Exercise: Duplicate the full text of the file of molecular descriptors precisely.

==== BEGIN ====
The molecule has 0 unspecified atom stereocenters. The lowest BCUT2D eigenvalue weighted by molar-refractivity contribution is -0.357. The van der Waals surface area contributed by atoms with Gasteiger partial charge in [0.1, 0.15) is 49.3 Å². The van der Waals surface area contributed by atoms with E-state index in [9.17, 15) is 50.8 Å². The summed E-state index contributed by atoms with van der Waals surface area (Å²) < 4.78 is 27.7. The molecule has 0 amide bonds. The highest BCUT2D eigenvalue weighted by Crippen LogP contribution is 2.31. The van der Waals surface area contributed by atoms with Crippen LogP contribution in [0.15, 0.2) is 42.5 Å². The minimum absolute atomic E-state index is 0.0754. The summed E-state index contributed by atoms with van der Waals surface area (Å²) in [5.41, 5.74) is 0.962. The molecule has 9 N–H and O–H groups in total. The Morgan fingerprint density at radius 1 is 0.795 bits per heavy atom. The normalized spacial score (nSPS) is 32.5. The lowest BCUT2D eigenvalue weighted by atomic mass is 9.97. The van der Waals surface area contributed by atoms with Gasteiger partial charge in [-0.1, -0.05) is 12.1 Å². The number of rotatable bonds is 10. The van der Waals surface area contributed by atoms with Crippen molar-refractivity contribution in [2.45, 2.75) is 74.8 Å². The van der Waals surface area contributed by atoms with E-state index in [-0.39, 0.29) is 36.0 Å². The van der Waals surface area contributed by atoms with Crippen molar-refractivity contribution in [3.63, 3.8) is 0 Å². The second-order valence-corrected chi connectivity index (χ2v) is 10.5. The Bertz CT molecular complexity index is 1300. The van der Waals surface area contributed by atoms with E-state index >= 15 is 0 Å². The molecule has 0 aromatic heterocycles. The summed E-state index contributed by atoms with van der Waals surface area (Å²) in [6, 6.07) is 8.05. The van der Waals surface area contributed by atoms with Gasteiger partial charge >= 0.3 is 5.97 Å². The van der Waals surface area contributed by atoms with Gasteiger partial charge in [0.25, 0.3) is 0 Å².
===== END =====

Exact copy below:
The molecule has 0 unspecified atom stereocenters. The lowest BCUT2D eigenvalue weighted by molar-refractivity contribution is -0.357. The van der Waals surface area contributed by atoms with Gasteiger partial charge in [0.1, 0.15) is 49.3 Å². The van der Waals surface area contributed by atoms with E-state index in [9.17, 15) is 50.8 Å². The summed E-state index contributed by atoms with van der Waals surface area (Å²) < 4.78 is 27.7. The molecule has 0 amide bonds. The highest BCUT2D eigenvalue weighted by Crippen LogP contribution is 2.31. The van der Waals surface area contributed by atoms with Crippen LogP contribution in [0.15, 0.2) is 42.5 Å². The minimum absolute atomic E-state index is 0.0754. The summed E-state index contributed by atoms with van der Waals surface area (Å²) in [5.41, 5.74) is 0.962. The molecule has 9 N–H and O–H groups in total. The Morgan fingerprint density at radius 1 is 0.795 bits per heavy atom. The normalized spacial score (nSPS) is 32.5. The lowest BCUT2D eigenvalue weighted by atomic mass is 9.97. The van der Waals surface area contributed by atoms with Gasteiger partial charge in [-0.1, -0.05) is 12.1 Å². The number of rotatable bonds is 10. The van der Waals surface area contributed by atoms with Crippen molar-refractivity contribution in [2.45, 2.75) is 74.8 Å². The van der Waals surface area contributed by atoms with E-state index in [-0.39, 0.29) is 36.0 Å². The van der Waals surface area contributed by atoms with Crippen molar-refractivity contribution in [3.63, 3.8) is 0 Å². The second-order valence-corrected chi connectivity index (χ2v) is 10.5. The Bertz CT molecular complexity index is 1300. The van der Waals surface area contributed by atoms with E-state index >= 15 is 0 Å². The molecule has 0 aromatic heterocycles. The summed E-state index contributed by atoms with van der Waals surface area (Å²) in [6, 6.07) is 8.05. The van der Waals surface area contributed by atoms with Gasteiger partial charge >= 0.3 is 5.97 Å². The van der Waals surface area contributed by atoms with Gasteiger partial charge in [0.25, 0.3) is 0 Å².